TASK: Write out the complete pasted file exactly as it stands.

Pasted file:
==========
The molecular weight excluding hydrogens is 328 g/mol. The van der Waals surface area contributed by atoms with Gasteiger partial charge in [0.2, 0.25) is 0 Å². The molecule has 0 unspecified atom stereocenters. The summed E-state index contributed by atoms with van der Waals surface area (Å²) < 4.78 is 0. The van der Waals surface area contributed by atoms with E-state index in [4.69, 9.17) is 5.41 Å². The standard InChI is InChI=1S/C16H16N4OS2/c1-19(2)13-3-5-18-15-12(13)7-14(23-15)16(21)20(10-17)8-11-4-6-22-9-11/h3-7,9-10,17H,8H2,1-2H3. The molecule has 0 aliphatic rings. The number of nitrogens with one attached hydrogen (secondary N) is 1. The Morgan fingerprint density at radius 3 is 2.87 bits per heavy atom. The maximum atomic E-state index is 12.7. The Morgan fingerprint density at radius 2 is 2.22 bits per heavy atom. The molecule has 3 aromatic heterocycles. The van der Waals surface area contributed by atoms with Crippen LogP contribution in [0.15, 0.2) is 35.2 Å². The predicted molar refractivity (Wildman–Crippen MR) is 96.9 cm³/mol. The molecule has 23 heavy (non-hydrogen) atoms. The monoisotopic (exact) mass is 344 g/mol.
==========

The molecular weight excluding hydrogens is 328 g/mol. The van der Waals surface area contributed by atoms with Gasteiger partial charge in [0.2, 0.25) is 0 Å². The molecule has 0 unspecified atom stereocenters. The summed E-state index contributed by atoms with van der Waals surface area (Å²) < 4.78 is 0. The van der Waals surface area contributed by atoms with E-state index in [4.69, 9.17) is 5.41 Å². The standard InChI is InChI=1S/C16H16N4OS2/c1-19(2)13-3-5-18-15-12(13)7-14(23-15)16(21)20(10-17)8-11-4-6-22-9-11/h3-7,9-10,17H,8H2,1-2H3. The molecule has 0 aliphatic rings. The number of nitrogens with one attached hydrogen (secondary N) is 1. The Morgan fingerprint density at radius 3 is 2.87 bits per heavy atom. The maximum atomic E-state index is 12.7. The Morgan fingerprint density at radius 2 is 2.22 bits per heavy atom. The molecule has 3 aromatic heterocycles. The van der Waals surface area contributed by atoms with Crippen LogP contribution in [0.15, 0.2) is 35.2 Å². The predicted molar refractivity (Wildman–Crippen MR) is 96.9 cm³/mol. The molecule has 23 heavy (non-hydrogen) atoms. The monoisotopic (exact) mass is 344 g/mol.